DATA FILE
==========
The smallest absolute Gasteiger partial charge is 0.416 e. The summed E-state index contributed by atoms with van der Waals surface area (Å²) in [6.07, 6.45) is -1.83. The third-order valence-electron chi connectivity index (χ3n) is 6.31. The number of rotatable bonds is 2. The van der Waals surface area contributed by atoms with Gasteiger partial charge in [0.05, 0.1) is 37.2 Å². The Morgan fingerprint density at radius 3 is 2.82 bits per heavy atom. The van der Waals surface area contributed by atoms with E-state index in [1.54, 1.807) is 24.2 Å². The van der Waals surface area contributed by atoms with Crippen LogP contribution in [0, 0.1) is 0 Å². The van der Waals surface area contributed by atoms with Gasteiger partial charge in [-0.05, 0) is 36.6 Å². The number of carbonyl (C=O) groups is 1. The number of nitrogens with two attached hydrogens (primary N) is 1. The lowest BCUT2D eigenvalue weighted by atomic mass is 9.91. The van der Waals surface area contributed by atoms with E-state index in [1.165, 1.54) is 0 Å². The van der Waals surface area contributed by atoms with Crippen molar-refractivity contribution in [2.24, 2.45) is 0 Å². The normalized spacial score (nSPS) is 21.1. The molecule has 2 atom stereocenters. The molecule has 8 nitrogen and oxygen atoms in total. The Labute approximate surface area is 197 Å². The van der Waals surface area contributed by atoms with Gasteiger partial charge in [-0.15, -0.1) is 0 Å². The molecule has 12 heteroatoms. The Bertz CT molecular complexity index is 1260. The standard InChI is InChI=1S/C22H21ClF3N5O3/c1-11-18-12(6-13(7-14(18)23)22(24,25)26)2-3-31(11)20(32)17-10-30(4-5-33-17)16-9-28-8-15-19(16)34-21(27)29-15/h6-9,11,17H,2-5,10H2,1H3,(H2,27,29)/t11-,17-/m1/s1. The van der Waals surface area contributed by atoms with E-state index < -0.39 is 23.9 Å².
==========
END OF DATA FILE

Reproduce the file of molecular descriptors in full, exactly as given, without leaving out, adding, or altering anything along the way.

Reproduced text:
The smallest absolute Gasteiger partial charge is 0.416 e. The summed E-state index contributed by atoms with van der Waals surface area (Å²) in [6.07, 6.45) is -1.83. The third-order valence-electron chi connectivity index (χ3n) is 6.31. The number of rotatable bonds is 2. The van der Waals surface area contributed by atoms with Gasteiger partial charge in [0.05, 0.1) is 37.2 Å². The Morgan fingerprint density at radius 3 is 2.82 bits per heavy atom. The van der Waals surface area contributed by atoms with E-state index in [1.54, 1.807) is 24.2 Å². The van der Waals surface area contributed by atoms with Crippen LogP contribution in [0, 0.1) is 0 Å². The van der Waals surface area contributed by atoms with Gasteiger partial charge in [-0.05, 0) is 36.6 Å². The number of carbonyl (C=O) groups is 1. The number of nitrogens with two attached hydrogens (primary N) is 1. The lowest BCUT2D eigenvalue weighted by atomic mass is 9.91. The van der Waals surface area contributed by atoms with E-state index in [1.165, 1.54) is 0 Å². The van der Waals surface area contributed by atoms with Crippen molar-refractivity contribution in [2.24, 2.45) is 0 Å². The normalized spacial score (nSPS) is 21.1. The molecule has 2 atom stereocenters. The molecule has 8 nitrogen and oxygen atoms in total. The Labute approximate surface area is 197 Å². The van der Waals surface area contributed by atoms with Gasteiger partial charge in [-0.15, -0.1) is 0 Å². The molecule has 12 heteroatoms. The Bertz CT molecular complexity index is 1260. The standard InChI is InChI=1S/C22H21ClF3N5O3/c1-11-18-12(6-13(7-14(18)23)22(24,25)26)2-3-31(11)20(32)17-10-30(4-5-33-17)16-9-28-8-15-19(16)34-21(27)29-15/h6-9,11,17H,2-5,10H2,1H3,(H2,27,29)/t11-,17-/m1/s1. The van der Waals surface area contributed by atoms with E-state index < -0.39 is 23.9 Å².